Review: HTC One VX for AT&T
The VX offers the stock Android media options, which include the Google Play Store and separate Google Music and Google Video apps, and YouTube. There is also the age-old Android MP3 player app. All of these Google media apps work well.
If you're looking for extras, the VX has an FM radio, SoundHound, TuneIn Music, AT&T LiveTV, and HTC Watch. HTC Watch is HTC's movie rental store. The selection between HTC Watch and Google Play is about the same, as are the prices.
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Music sounded good and video looked good on the VX. I was pleased with the quality of music, in particular, thanks to the Beats Audio integration.
The VX's camera is not as fast as the Droid DNA or One X, but it's still very quick, especially for a mid-range model. We can probably thank the dedicated ImageChip for its speed. There's no physical camera/shutter button, so you have to take care of everything from the display.
The camera app uses the entire display as the viewfinder and reduces clutter to a minimum. Small icons, clustered against the left edge of the display, can be used to quickly adjust items such as the flash or for accessing the entire settings menu.
The VX provides tons of tools to make picture (and video) taking a finely-tuned experience. Some of the stand-out features include continuous shooting, auto smile capture, and easy HDR and panorama modes. As with all One-series phones, you can shoot still images while recording video.
The VX's camera can capture images up to 5 megapixels. For a mid-range model, it does just fine. The more discerning photographer might be a bit disappointed, though. Focus was a bit soft in the majority of images I captured. Many had an overabundance of grain, too. White balance and exposure were generally correct, however. For the majority of people, the pictures will look just like what they are: images taken with a cameraphone.
The VX's video camera is more forgiving and produces better results than the still camera. Focus was better, and I noticed less grain, while exposure and white balance were about the same. It does fine as an HD video camera in a pinch, though it doesn't match the results achievable from today's best devices.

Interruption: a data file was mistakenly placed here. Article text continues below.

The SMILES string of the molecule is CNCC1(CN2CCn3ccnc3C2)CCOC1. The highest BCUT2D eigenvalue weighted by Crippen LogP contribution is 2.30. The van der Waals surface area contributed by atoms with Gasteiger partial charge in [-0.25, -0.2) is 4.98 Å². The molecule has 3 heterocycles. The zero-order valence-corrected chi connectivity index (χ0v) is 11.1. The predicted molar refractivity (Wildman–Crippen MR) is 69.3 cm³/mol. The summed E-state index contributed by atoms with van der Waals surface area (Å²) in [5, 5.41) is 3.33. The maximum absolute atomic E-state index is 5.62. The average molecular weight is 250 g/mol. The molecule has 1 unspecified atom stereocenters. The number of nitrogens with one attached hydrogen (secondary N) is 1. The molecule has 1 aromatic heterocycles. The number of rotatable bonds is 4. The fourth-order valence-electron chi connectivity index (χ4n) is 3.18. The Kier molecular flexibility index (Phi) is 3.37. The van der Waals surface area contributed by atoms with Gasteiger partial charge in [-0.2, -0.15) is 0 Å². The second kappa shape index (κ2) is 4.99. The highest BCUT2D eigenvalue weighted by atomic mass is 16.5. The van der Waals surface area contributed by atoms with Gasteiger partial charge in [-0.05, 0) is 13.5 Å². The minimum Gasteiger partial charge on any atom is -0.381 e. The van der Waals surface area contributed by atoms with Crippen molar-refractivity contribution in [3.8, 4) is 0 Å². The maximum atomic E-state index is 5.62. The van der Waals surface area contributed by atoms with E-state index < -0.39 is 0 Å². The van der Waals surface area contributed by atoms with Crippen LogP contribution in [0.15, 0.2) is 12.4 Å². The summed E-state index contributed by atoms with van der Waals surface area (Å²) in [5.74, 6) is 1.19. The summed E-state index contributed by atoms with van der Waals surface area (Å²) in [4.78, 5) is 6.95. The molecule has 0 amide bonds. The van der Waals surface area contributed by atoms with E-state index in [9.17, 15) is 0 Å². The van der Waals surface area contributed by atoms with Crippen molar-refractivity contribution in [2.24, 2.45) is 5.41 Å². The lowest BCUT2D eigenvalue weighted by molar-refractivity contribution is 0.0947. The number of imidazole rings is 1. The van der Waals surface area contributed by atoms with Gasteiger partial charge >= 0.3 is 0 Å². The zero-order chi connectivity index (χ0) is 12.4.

The VX makes few changes to the stock Android 4.0 gallery app. The gallery collects photos based on where they are stored, such a your Picasa or Facebook account, as well as those on the phone itself. The tools let you sort through and organize photos, see them on a map, as well as share them with various social networks.
I am most disappointed by the editing features. You can crop and rotate images, and apply effects/filters. You can't fix red eye or alter exposure, contrast, and brightness. There are a lot of filters, but that makes the gallery app feel more like Instagram than anything else.
There's also a basic Movie Editor app that lets you trim or piece together video clips, if you're so inclined.
As per usual, most of the AT&T-branded services are on board, such as Navigator, TV, MyAccount, etc. Most of these cannot be deleted, but they can be "deactivated." Deactivated apps no longer appear in the main app menu, but still reside in the phone's storage.
The VX's Bluetooth radio works perfectly. It paired with every device I could find. Phone calls, in particular, sounded excellent when sent through my car's speaker. Music sounded very good when sent to stereo Bluetooth headphones. I had no issues pushing files back and forth, either.
The VX ships with the older stock Android browser. There are plenty of alternatives available in the Google Play Store. The installed browser works well, and delivers web sites in a blink thanks to AT&T's speedy LTE network. The browser's controls are easy to master, and it even supports advanced features such as Incognito Mode (for keeping your web history private.)
The lock screen clock is the same old white digital clock at the top of the screen like on every other HTC handset. It can be hard to read in bright sunlight. The only way to change this is to pick one of the lock screen set-ups that prioritizes the clock. (There are 8 different lock screens, each of which prioritizes a different function: messages, weather, stocks, etc.). If you choose the clock lock screen, you can pick from about a dozen specific clocks.
The GPS worked flawlessly. The VX's GPS radio was able to lock on my position in less than 10 seconds, and was accurate to within about 10 feet, Paired with Google Maps or AT&T Navigator, it makes the VX a fine navigation tool.
The HTC VX and One X+ are solid entries from HTC that boast good specs, good looks, and good performance. Here are Phone Scoop's initial impressions.
Dec 7, 2012
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